IN AN EMERGENCY, CALL 911

by Aetna’s Tom Sopel

Read Part 2 here…

As for Guatemalan EMS, we were very fortunate to be introduced to Mr. Arturo Pineda, Chief of Services, EMT, who was a longtime friend of Jorges. Mr. Pineda was kind enough to show us their base of operations.

He explained that most services, like their own, were Fire/EMS, and that EMS was provided under three different systems in Guatemala. There were the private companies that catered to the wealthy, the semi-private system that catered to the elderly and special populations, and lastly there was the public system, which he operated under.

The public system, although free, was extremely overburdened and having a waiting list of calls was sometimes an unfortunate reality. Mr. Pineda and his team at Cuerpo de Bomberos Municipales de La Antigua would run one or two ambulance for all of La Antigua, covering everything. It’s more understandable when you see that La Antigua’s population of 34,000 pales in comparison to Hartford’s 125,000. They had about three ambulances total, all donated from Japan from what appeared to be the 1980s.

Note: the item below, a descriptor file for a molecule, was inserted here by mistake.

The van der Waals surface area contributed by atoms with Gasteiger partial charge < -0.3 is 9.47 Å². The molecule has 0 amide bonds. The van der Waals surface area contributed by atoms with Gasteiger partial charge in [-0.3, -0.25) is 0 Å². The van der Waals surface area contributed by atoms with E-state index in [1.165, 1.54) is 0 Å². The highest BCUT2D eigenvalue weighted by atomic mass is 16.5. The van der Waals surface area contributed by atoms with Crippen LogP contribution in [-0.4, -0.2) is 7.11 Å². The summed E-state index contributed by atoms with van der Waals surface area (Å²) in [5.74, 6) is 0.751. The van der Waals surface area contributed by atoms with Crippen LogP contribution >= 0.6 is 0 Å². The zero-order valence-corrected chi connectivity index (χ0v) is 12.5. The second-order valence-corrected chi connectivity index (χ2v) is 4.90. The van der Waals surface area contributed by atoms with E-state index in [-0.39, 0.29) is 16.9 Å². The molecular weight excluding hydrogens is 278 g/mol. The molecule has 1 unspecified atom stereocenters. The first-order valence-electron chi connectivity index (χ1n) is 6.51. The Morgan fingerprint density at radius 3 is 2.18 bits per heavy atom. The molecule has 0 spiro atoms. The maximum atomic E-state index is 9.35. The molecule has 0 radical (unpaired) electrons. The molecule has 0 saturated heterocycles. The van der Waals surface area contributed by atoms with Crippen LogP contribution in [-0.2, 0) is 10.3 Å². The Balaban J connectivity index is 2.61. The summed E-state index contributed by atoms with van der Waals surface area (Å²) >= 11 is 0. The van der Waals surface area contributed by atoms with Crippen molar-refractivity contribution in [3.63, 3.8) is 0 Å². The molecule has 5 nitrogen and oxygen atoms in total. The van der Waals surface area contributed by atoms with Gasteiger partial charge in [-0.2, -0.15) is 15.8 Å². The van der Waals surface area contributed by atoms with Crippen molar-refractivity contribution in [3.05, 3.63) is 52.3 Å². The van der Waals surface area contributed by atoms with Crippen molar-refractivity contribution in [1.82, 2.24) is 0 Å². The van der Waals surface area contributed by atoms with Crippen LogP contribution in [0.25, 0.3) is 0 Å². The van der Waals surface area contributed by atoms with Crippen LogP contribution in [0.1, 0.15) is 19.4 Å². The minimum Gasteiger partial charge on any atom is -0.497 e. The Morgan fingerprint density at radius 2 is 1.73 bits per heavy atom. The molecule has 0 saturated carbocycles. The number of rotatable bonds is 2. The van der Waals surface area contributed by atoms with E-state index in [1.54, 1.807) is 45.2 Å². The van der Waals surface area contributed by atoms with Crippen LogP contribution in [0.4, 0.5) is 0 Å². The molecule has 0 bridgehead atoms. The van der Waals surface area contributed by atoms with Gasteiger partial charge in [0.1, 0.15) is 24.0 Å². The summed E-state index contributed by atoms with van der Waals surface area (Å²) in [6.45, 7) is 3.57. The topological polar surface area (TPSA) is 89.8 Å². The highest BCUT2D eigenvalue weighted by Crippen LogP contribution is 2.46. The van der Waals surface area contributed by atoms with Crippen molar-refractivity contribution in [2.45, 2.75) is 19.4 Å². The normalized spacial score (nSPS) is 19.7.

When asked if I could inspect their equipment I found an oxygen tank, a stretcher and an AED/3 lead ECG that dated back to what I’d assume was the 70s, a long ways away from what is available to us in our ambulances. The medications they are legally allowed to provide are oxygen, glucose, albuterol and epinephrine, however they only carried oxygen, the other 3 would have to be provided by the patient. It’s moments like these where you really appreciate being able to collar a patient, or having things like trauma pads and nasal cannulas.

As for the paramedic level, medic positions will usually be filled by doctors, because the political and financial environment pushes them into field. Even then, whether they have any medications to give is a game of chance. This all being said, the work that the men and women working for the Bomberos Municipales de La Antigua is nothing short of amazing.